I believe Washington should raise energy research spending to $20 billion a year, from the $4 billion that is spent today. The research could be done at universities, at research labs and even through public-private collaboration. The federal government should also rectify the imbedded tax penalties that favor foreign carmakers.
But don’t ask Washington to give shareholders and bondholders a free pass — they bet on management and they lost.

[Your second worthwhile point. Stay with what you know Gov. Shareholders have to take the pipe—what’s left of it. And bond-holders will have to write down their losses. This has to be part of the bailout proposition.

The American auto industry is vital to our national interest as an employer and as a hub for manufacturing. A managed bankruptcy may be the only path to the fundamental restructuring the industry needs.

[You have clearly been talking to too many Chap. 11 lawyers who would be the only winners in this scenario. I recall at a debate last year, when asked whether you would attack a known nuclear facility in Iran, you said you would assemble your lawyers to decide. Why do you listen to so many lawyers?]

It would permit the companies to shed excess labor, pension and real estate costs.

[Real estate costs? Since when is that part of the company’s problem? Excess labor and pension costs? You realize that the government will wind up eating a lot of this, right? The cost to the government of rolling bankruptcies in the auto sector would be well over $100 billion at minimum. For far less money, why not keep people working and help the automakers with loans get to the restructured place they were on their way to before the credit crunch?]

The federal government should provide guarantees for post-bankruptcy financing and assure car buyers that their warranties are not at risk.

[So, you want the tax-payer to guarantee a fan-belt, but not healthcare for families who, for example, may have a dependent with with cancer or diabetes? No wonder you lost to McCain.]

In a managed bankruptcy, the federal government would propel newly competitive and viable automakers, rather than seal their fate with a bailout check.

[I can’t believe The New York Times printed this.

Mitt Romney, the former governor of Massachusetts, was a candidate for this year’s Republican presidential nomination.

[How'd that work out for ya?]

TrackBack URL for this entry:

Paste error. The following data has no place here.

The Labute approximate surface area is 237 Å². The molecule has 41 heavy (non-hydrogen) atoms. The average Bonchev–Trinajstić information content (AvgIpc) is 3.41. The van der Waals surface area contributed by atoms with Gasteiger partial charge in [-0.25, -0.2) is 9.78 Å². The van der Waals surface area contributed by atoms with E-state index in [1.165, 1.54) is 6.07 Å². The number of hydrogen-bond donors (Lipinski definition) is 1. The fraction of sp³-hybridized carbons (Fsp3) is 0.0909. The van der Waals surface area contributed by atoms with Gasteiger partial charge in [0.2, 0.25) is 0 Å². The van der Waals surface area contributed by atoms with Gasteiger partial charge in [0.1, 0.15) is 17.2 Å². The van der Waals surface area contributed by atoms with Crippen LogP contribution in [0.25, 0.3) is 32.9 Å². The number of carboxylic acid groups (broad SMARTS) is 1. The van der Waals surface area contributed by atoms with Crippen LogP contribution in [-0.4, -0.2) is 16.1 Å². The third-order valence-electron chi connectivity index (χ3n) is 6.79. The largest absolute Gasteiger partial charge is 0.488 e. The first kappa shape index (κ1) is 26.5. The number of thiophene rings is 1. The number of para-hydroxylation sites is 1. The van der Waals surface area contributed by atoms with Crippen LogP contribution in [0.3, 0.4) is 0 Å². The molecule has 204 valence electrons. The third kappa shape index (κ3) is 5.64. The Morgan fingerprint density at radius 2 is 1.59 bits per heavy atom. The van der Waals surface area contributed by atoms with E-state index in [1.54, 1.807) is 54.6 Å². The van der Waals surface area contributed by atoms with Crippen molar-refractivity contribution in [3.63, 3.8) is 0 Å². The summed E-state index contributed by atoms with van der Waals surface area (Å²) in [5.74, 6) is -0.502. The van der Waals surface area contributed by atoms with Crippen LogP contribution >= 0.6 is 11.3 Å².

Reader Comments

Lisa Small

November 21, 2008 02:54 PM

Thank you, Mr. Kiley, I'm quoting you here:

Romney's plutocratic instinct to "shed" the contractual obligations autoworkers bargained for is, in its own way, a variation of the Wall Street bailout as a whole: privatize profits, socialize losses.

His casual cruelty about the welfare of these honest aged folk who would be robbed of the security they earned for their old age should be noted carefully by anyone looking ahead to 2012.

Tom Wilkinson at GM

November 21, 2008 03:55 PM

It is frustrating when a pro-business politician seems to have so many mispercpetions about an important industry. Thanks, David.

Taylor Prince

November 21, 2008 05:13 PM

It's always easier to find fault in someone else's plan, than to face the critics by coming up with one of your own. Instead looking for problems why don't you spend a little while finding solutions.

Dan Bedore

November 21, 2008 07:44 PM

Excellent analysis, David. Romney is like many auto industry outsiders who don't know much about the business, but are quick to tell us how to fix it.

Odd that people conclude that senior managers, trained in the best business schools in the world, and experienced in diverse global industries, somehow become instantly stupid when they get north of Toledo.

Jordan Stephenson

November 21, 2008 10:21 PM


I will have to respectfully disagree with you on many of your arguments.

Governor Romney made references to the 50's saying that those methods are out of date. In your rebuttal you say that he is out of date, too in the 50's? However, Romney was not supporting those methods, but supporting a turn around from such left over methods.

Next- you criticize Romney for saying that they need a change of management by defending the CEO's position. However, changing management involves a lot more than just one CEO.

Also- you accuse Romney of not wanting tax payers’ money going towards health care? That is not ever mentioned by Romney, but he said the burden of benefits should be lifted. You see, in Massachusetts leadership of Romney DID provide healthcare for the people of his state- which lessons the burdens on the companies that would have provided those, right? He did that without raising the taxes.

The truth is, Mitt Romney has proven that he has tremendous capacity to bring organizations out of tough situations. Look at the 2002 Olympics, and an entire career dedicated to helping struggling businesses. His style of teaching the issues while advocating solutions is a great indicator of his depth on the subject.